CQC need to actually inspect and enforce when organisations are not telling them and they need to understand the processes better to judge organisations against what they should be doing.
Changing the name would help too, something about protecting rights not depriving of liberty – perhaps that’s a bit flippant but language is important.
Everyone within organisations needs a better understanding of them from care workers/health care assistants to consultant psychiatrists who seem to regard them as an optional extra if they can’t be bothered to use the Mental Health Act because ‘they don’t do that’ when people lack the capacity object in the only way that they can recognise.
These aren’t new now and they aren’t optional but too many organisations seem to write them off as ‘too complicated’. Too many supervisory bodies seem to ‘pre-screen’ referrals. There are too many discrepancies nationally to think that they are anywhere close to being embedded in our health and social care systems (despite CQC’s positivity on this).
We need access to clear information including current case law in a central space – perhaps the Department of Health can offer up some space – in easy to read language which explains rather than complicates.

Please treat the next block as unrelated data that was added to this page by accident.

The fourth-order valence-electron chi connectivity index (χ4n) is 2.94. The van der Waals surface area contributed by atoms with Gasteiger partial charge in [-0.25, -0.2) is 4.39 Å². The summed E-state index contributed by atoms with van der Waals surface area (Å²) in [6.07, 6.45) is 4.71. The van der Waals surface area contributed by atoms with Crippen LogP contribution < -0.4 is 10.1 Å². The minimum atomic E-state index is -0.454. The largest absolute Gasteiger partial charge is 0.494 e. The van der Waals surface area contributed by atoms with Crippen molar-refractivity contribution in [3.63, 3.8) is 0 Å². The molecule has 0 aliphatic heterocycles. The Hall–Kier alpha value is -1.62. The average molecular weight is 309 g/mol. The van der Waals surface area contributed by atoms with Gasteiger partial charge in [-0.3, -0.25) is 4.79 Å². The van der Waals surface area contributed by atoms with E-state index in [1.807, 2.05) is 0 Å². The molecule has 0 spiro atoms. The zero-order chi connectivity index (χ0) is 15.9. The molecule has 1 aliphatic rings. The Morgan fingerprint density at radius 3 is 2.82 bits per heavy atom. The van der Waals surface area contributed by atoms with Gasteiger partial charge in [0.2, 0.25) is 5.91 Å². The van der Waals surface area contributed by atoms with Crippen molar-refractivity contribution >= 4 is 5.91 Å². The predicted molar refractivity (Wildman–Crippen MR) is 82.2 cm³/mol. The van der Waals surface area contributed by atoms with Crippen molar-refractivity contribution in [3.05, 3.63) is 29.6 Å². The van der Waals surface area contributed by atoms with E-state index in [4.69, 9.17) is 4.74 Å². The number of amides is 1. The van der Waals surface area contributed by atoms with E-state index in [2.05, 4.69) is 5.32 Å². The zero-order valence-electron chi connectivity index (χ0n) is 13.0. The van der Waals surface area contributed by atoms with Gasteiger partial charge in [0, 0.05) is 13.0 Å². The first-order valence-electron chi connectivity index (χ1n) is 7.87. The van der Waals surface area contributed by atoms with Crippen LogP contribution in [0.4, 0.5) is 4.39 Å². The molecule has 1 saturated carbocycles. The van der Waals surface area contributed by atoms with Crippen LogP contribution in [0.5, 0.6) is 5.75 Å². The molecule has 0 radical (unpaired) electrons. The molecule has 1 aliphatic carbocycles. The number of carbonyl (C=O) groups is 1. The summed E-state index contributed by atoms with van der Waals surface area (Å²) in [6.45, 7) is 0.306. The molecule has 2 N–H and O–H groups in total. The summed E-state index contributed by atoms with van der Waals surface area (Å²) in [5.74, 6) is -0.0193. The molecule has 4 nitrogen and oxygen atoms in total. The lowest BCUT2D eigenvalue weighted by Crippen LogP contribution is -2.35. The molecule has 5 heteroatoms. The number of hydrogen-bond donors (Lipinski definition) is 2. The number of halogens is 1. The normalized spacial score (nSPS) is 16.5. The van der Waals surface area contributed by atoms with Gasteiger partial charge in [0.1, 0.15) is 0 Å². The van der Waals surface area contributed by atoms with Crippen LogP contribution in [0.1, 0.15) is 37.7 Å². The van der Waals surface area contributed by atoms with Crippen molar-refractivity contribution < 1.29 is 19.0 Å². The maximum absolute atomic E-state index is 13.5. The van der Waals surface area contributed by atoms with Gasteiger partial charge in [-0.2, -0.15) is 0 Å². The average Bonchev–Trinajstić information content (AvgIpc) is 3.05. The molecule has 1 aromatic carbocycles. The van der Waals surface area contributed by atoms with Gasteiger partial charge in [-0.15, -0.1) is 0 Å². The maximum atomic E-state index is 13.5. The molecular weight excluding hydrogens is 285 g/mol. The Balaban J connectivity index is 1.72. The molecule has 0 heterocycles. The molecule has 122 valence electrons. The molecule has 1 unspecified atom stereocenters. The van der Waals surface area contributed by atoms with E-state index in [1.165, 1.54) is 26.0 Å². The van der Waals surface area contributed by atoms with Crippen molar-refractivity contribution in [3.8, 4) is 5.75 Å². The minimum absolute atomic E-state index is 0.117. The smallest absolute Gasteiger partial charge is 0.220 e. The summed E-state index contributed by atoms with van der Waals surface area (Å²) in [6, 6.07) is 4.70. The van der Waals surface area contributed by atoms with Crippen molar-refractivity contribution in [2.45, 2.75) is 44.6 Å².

I’m sure there’s far more than needs to be done. I don’t have all the answers – not by any means, but I do know we all, who have any interest in this sector, need to do a whole lot better and understand what the current law is. These safeguards aren’t an optional extra and just nice for people to understand a bit better. They are the current law and the current law is failing for as long as no one is actually checking or caring whether they are used properly or not.
In the bold move towards a transformation in adult social care, it feels from where I sit, that control has completely overtaken any pretence of ‘choice’ in the so-called move towards more idealised ‘person-centred’ care and support planning.
I hope I’ve been clear over the years in which I’ve expressed a remarkably consistent view that I love the idea of people being able to choose the support plan they like from a wide menu of options with ‘professionals’ taking less of a role. I am a massive fan of direct payments. I want people to have more personalised care and more creative care. Desperately. The options just aren’t there yet for people who lack capacity and that is a terrible disservice and inequity that is being served throughout the care system.